Email updates

Keep up to date with the latest news and content from Parasites & Vectors and BioMed Central.

Open Access Research

New species of Ehrlichia isolated from Rhipicephalus (Boophilus) microplus shows an ortholog of the E. canis major immunogenic glycoprotein gp36 with a new sequence of tandem repeats

Alejandro Cabezas Cruz1, Erich Zweygarth2, Mucio Flavio Barbosa Ribeiro3, Julia Angelica Gonçalves da Silveira3, Jose de la Fuente45, Libor Grubhoffer1, James J Valdés1 and Lygia Maria Friche Passos26*

Author Affiliations

1 University of South Bohemia, Faculty of Science, České Budějovice, Czech Republic

2 Comparative Tropical Medicine and Parasitology, Ludwig-Maximilians-Universität München, Munich, Germany

3 Departamento de Parasitologia, ICB-UFMG, Belo Horizonte, Brazil

4 Instituto de Investigación de Recursos Cinegéticos, IREC, Ciudad Real, Spain

5 Department of Veterinary Pathobiology, Center for Veterinary Health Sciences, Oklahoma State University, Oklahoma, USA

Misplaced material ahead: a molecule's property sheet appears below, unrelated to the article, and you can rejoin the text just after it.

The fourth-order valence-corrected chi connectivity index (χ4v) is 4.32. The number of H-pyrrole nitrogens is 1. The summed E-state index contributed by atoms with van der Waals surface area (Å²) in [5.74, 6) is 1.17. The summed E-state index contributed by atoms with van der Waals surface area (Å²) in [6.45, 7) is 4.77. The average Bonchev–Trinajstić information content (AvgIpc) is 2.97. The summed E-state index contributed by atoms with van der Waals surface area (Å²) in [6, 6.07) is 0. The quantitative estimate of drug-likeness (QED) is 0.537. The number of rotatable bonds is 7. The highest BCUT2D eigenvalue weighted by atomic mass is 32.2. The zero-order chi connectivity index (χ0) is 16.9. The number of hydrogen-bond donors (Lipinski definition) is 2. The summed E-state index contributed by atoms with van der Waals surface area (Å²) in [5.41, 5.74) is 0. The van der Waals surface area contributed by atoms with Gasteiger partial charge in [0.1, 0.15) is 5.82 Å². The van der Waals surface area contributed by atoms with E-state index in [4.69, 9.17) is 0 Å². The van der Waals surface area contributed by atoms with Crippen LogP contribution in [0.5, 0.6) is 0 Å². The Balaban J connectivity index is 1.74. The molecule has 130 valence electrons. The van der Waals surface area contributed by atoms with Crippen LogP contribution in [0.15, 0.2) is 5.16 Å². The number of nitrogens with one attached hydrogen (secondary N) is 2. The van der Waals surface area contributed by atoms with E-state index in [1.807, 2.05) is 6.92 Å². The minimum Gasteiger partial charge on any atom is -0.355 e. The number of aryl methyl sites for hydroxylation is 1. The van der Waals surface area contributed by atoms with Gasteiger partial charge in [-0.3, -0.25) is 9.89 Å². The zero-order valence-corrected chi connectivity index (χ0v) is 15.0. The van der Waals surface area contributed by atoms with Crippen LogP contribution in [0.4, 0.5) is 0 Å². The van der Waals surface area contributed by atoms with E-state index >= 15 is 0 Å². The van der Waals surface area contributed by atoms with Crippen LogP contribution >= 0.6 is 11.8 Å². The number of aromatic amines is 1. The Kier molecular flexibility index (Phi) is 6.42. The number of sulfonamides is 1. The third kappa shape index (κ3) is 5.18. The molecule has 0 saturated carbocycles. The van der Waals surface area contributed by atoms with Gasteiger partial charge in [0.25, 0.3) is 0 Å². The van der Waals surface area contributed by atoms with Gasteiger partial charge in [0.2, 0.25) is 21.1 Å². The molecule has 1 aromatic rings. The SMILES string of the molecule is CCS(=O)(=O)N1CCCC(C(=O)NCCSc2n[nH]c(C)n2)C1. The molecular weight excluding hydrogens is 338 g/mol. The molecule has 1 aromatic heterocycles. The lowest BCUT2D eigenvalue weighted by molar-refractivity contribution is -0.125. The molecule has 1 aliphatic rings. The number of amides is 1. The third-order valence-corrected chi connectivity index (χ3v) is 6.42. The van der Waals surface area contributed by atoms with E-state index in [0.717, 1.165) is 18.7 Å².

6 Departamento de Medicina Veterinaria Preventiva, INCT-Pecuária, Escola de Veterinária-UFMG, Belo Horizonte, Minas Gerais, Brazil

For all author emails, please log on.

Parasites & Vectors 2012, 5:291  doi:10.1186/1756-3305-5-291


The electronic version of this article is the complete one and can be found online at: http://www.parasitesandvectors.com/content/5/1/291


Received:17 October 2012
Accepted:3 December 2012
Published:11 December 2012

© 2012 Cruz et al.; licensee BioMed Central Ltd.

This is an Open Access article distributed under the terms of the Creative Commons Attribution License ( http://creativecommons.org/licenses/by/2.0), which permits unrestricted use, distribution, and reproduction in any medium, provided the original work is properly cited.

Abstract

Background

Ehrlichia species are the etiological agents of emerging and life-threatening tick-borne human zoonoses that inflict serious and fatal infections in companion animals and livestock. The aim of this paper was to phylogeneticaly characterise a new species of Ehrlichia isolated from Rhipicephalus (Boophilus) microplus from Minas Gerais, Brazil.

Methods

The agent was isolated from the hemolymph of Rhipicephalus (B.) microplus engorged females that had been collected from naturally infested cattle in a farm in the state of Minas Gerais, Brazil. This agent was then established and cultured in IDE8 tick cells. The molecular and phylogenetic analysis was based on 16S rRNA, groEL, dsb, gltA and gp36 genes. We used the maximum likelihood method to construct the phylogenetic trees.

Results